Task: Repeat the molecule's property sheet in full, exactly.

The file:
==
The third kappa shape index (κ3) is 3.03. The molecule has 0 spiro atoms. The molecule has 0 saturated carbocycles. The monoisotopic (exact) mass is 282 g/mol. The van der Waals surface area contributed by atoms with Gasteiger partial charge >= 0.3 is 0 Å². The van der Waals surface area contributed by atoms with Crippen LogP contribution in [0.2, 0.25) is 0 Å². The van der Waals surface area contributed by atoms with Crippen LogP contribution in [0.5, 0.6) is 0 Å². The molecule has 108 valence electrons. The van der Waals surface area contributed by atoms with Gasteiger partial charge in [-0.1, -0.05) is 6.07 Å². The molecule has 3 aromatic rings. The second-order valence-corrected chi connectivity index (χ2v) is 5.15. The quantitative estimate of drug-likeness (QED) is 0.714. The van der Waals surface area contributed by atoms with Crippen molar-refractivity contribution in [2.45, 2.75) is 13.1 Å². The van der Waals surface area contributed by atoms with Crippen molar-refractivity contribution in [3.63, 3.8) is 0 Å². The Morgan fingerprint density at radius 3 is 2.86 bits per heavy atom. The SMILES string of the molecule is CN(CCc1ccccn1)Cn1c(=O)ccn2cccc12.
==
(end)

The third kappa shape index (κ3) is 3.03. The molecule has 0 spiro atoms. The molecule has 0 saturated carbocycles. The monoisotopic (exact) mass is 282 g/mol. The van der Waals surface area contributed by atoms with Gasteiger partial charge >= 0.3 is 0 Å². The van der Waals surface area contributed by atoms with Crippen LogP contribution in [0.2, 0.25) is 0 Å². The van der Waals surface area contributed by atoms with Crippen LogP contribution in [0.5, 0.6) is 0 Å². The molecule has 108 valence electrons. The van der Waals surface area contributed by atoms with Gasteiger partial charge in [-0.1, -0.05) is 6.07 Å². The molecule has 3 aromatic rings. The second-order valence-corrected chi connectivity index (χ2v) is 5.15. The quantitative estimate of drug-likeness (QED) is 0.714. The van der Waals surface area contributed by atoms with Crippen molar-refractivity contribution in [2.45, 2.75) is 13.1 Å². The van der Waals surface area contributed by atoms with Crippen molar-refractivity contribution in [3.63, 3.8) is 0 Å². The Morgan fingerprint density at radius 3 is 2.86 bits per heavy atom. The SMILES string of the molecule is CN(CCc1ccccn1)Cn1c(=O)ccn2cccc12.